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No, you can’t use high medical costs as an excuse to terminate a sick worker

A car dealership is out $325,000 and must train managers and supervisors on the ADA and the Age Discrimination in Employment Act.

Accommodate neurodiverse employees

Most organizations probably have at least one employee who fits under the neurodiverse umbrella and who may be entitled to workplace help. While each condition labelled as neurodivergent differs, all share a number of common management strategies that can prove useful in the workplace.

Disability accommodation not working? Restart interactive process before making changes

Sometimes, an employee’s health condition changes, requiring a modification of a previously chosen accommodation. When that happens, the interactive process must start all over again. Employers cannot unilaterally drop an accommodation or substitute another.

Accommodating staff with anxiety disorders

The psychological condition known as anxiety disorder is characterized by feelings of worry or fear that are strong enough to interfere with one’s daily activities. It comes in several varieties, including generalized anxiety disorder that has no specific focus and social anxiety disorder, which is triggered by social interactions.

As employer, you get to choose and implement your preferred disability accommodations

Employers and disabled employees must engage in an “interactive process” to determine what accommodations will allow employees to perform the essential functions of their jobs. If more than one might work, the employer gets to pick which one to implement. Once that’s done, the employer has met its ADA obligations, even if the employee refuses the accommodation.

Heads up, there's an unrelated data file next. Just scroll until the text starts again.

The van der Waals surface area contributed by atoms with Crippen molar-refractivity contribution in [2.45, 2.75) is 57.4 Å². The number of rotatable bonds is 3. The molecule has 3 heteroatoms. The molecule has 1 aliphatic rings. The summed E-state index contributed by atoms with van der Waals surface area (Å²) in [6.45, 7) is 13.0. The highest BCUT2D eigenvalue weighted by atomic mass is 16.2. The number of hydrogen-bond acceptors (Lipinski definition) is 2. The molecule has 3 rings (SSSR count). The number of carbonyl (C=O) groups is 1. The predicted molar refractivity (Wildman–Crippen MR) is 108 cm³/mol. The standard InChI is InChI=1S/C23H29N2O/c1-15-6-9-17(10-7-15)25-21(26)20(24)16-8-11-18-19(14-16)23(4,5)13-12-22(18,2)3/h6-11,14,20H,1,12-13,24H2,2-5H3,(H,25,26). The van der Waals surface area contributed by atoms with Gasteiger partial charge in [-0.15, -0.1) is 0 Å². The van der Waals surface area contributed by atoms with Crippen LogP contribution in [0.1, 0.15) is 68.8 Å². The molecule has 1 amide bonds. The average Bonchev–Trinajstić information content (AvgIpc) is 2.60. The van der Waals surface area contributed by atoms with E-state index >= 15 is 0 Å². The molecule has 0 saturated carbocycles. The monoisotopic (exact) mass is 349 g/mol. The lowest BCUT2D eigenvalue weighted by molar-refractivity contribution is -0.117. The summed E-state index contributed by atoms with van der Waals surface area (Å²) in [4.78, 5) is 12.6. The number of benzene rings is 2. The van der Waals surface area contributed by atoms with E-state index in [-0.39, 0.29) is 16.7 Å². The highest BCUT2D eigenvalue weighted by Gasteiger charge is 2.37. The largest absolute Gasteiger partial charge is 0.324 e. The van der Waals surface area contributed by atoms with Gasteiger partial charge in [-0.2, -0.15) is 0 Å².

ADA doesn’t require unlimited leave

Here’s a powerful reason to require regular attendance as an essential job function: A new federal appeals court decision makes it clear that the ADA’s reasonable accommodations provisions strictly limit time off as a reasonable accommodation when employers can show that a job’s essential functions include showing up for work as scheduled.

Develop a process for extending FMLA leave

Every employer needs a clear process for handling requests for additional time off after an employee exhausts FMLA leave. How you handle those requests can make the difference between winning and losing a disability discrimination lawsuit.

Beware bad-mouthing effective employees after they request accommodations

Always keep an eye on the optics of the employment-related actions your organization’s managers take and the decisions they make. Suddenly criticizing an employee who recently sought a disability accommodation, for example, is not just a bad look; it could also trigger a costly lawsuit.

ADA: If employee’s preferred accommodation won’t work, you must explore alternatives

Here’s a reminder to make sure you pay more than lip service to following the ADA and its requirement to reasonably accommodate disabled applicants who are qualified to perform their jobs. As one employer recently learned, it’s not enough to become known as a welcoming place for disabled workers. You must follow through whenever a disabled employee requests a reasonable accommodation.

Accommodating Alzheimer’s and other forms of dementia in the workplace

If you have a worker who reveals a dementia diagnosis and requests reasonable accommodations, follow your usual ADA accommodations process. Determine if the employee is disabled and discuss possible accommodations using the ADA’s interactive process.